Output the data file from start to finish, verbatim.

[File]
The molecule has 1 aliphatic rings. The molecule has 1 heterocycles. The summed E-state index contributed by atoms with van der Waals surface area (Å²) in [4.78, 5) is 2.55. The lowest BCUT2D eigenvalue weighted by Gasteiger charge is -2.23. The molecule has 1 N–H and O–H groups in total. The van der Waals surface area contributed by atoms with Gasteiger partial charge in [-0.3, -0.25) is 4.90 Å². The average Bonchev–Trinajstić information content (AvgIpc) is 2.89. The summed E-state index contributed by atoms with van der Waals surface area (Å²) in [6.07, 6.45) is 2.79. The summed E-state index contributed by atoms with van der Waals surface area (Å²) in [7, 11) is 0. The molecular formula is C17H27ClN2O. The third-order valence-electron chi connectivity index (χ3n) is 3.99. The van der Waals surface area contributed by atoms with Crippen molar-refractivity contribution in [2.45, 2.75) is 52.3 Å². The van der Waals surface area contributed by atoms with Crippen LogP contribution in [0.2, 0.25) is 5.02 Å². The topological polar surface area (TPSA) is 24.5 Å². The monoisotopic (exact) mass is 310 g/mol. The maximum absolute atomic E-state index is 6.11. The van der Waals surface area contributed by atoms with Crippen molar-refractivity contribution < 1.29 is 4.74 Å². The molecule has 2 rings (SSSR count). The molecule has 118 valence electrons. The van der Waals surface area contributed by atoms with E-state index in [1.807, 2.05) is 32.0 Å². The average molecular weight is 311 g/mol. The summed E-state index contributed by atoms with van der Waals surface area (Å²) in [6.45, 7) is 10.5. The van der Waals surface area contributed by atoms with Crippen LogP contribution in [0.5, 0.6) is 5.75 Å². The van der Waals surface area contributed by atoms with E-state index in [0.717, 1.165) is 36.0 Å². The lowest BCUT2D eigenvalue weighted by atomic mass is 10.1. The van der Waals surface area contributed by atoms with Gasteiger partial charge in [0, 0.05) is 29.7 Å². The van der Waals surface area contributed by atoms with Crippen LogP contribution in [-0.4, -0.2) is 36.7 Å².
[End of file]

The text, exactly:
The molecule has 1 aliphatic rings. The molecule has 1 heterocycles. The summed E-state index contributed by atoms with van der Waals surface area (Å²) in [4.78, 5) is 2.55. The lowest BCUT2D eigenvalue weighted by Gasteiger charge is -2.23. The molecule has 1 N–H and O–H groups in total. The van der Waals surface area contributed by atoms with Gasteiger partial charge in [-0.3, -0.25) is 4.90 Å². The average Bonchev–Trinajstić information content (AvgIpc) is 2.89. The summed E-state index contributed by atoms with van der Waals surface area (Å²) in [6.07, 6.45) is 2.79. The summed E-state index contributed by atoms with van der Waals surface area (Å²) in [7, 11) is 0. The molecular formula is C17H27ClN2O. The third-order valence-electron chi connectivity index (χ3n) is 3.99. The van der Waals surface area contributed by atoms with Crippen molar-refractivity contribution in [2.45, 2.75) is 52.3 Å². The van der Waals surface area contributed by atoms with Crippen LogP contribution in [0.2, 0.25) is 5.02 Å². The topological polar surface area (TPSA) is 24.5 Å². The monoisotopic (exact) mass is 310 g/mol. The maximum absolute atomic E-state index is 6.11. The van der Waals surface area contributed by atoms with Crippen molar-refractivity contribution < 1.29 is 4.74 Å². The molecule has 2 rings (SSSR count). The molecule has 118 valence electrons. The van der Waals surface area contributed by atoms with E-state index in [1.807, 2.05) is 32.0 Å². The average molecular weight is 311 g/mol. The summed E-state index contributed by atoms with van der Waals surface area (Å²) in [6.45, 7) is 10.5. The van der Waals surface area contributed by atoms with Crippen LogP contribution in [0.5, 0.6) is 5.75 Å². The van der Waals surface area contributed by atoms with E-state index in [0.717, 1.165) is 36.0 Å². The lowest BCUT2D eigenvalue weighted by atomic mass is 10.1. The van der Waals surface area contributed by atoms with Gasteiger partial charge in [0, 0.05) is 29.7 Å². The van der Waals surface area contributed by atoms with Crippen LogP contribution in [-0.4, -0.2) is 36.7 Å².